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Maryland: Another City Forced To Refund Illegal Photo Tickets
Hagerstown, Maryland forced to cancel and refund 808 illegal speed camera tickets. Laurel could be next.

Calibration certificate
Hagerstown, Maryland announced Wednesday that it would refund 808 illegally issued speed camera tickets. Brekford Corporation mailed the citations between the end of December and January using three automated ticketing machines that failed to meet the certification requirements of state law.

"A speed monitoring system shall undergo an annual calibration check performed by an independent calibration laboratory," Maryland Code Section 21-809 states. "The independent calibration laboratory shall issue a signed certificate of calibration after the annual calibration check that shall be kept on file; and shall be admitted as evidence in any court proceeding for a violation of this section."

A motorist who intended to fight a photo ticket requested the calibration certificate for use at trial in January, but the city responded with a March 5 letter denying the request, despite the law's requiring calibration documents be kept on file. The Maryland Drivers Alliance investigated the incident and forced the city to release an "in-house" calibration certificate from Sensys, the Swedish firm that manufactured the speed camera that Brekford operates on Hagerstown's behalf.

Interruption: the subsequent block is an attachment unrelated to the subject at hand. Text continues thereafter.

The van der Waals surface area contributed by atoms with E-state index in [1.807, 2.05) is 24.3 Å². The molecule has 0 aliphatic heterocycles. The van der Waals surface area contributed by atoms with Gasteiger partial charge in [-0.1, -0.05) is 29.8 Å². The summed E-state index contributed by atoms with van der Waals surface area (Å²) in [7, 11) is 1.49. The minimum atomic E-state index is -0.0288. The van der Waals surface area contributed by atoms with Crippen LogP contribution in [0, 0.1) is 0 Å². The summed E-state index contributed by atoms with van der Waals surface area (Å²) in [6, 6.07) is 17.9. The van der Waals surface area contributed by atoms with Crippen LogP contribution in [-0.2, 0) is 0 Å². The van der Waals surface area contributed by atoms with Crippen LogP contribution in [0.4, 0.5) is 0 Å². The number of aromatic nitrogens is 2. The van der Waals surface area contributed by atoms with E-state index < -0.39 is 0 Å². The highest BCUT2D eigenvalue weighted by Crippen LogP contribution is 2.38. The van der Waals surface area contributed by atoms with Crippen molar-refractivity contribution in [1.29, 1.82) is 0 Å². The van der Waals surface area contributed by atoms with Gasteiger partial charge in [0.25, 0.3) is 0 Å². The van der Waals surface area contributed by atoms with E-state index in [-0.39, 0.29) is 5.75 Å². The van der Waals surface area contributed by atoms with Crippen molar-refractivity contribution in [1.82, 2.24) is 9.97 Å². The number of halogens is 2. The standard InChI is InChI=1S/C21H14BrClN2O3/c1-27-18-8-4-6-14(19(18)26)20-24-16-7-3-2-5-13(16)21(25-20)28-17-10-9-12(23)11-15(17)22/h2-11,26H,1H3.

Another court challenge used the newly obtained documents and Washington County District Court Judge Mark D. Thomas agreed that the lack of independent certification rendered the citations void. All charges were dismissed. The finding raises the potential of similar refunds for citation recipients in the city of Laurel where six of Brekford's speed cameras operated under calibration certificates provided by the speed camera manufacturer Sensys, not an independent lab.

In December, Baltimore was forced to issue refunds for photo radar tickets after Xerox, the company that operates the cameras on the city's behalf, admitted that 5.2 percent of the tickets were issued based on bogus radar readings (view report).

The Maryland Drivers Alliance is encouraging ticket recipients in the state to file a public information act request for the calibration certificates before paying any fines. The group provides a sample request form on its website and offers to assist motorists in understanding the documents.

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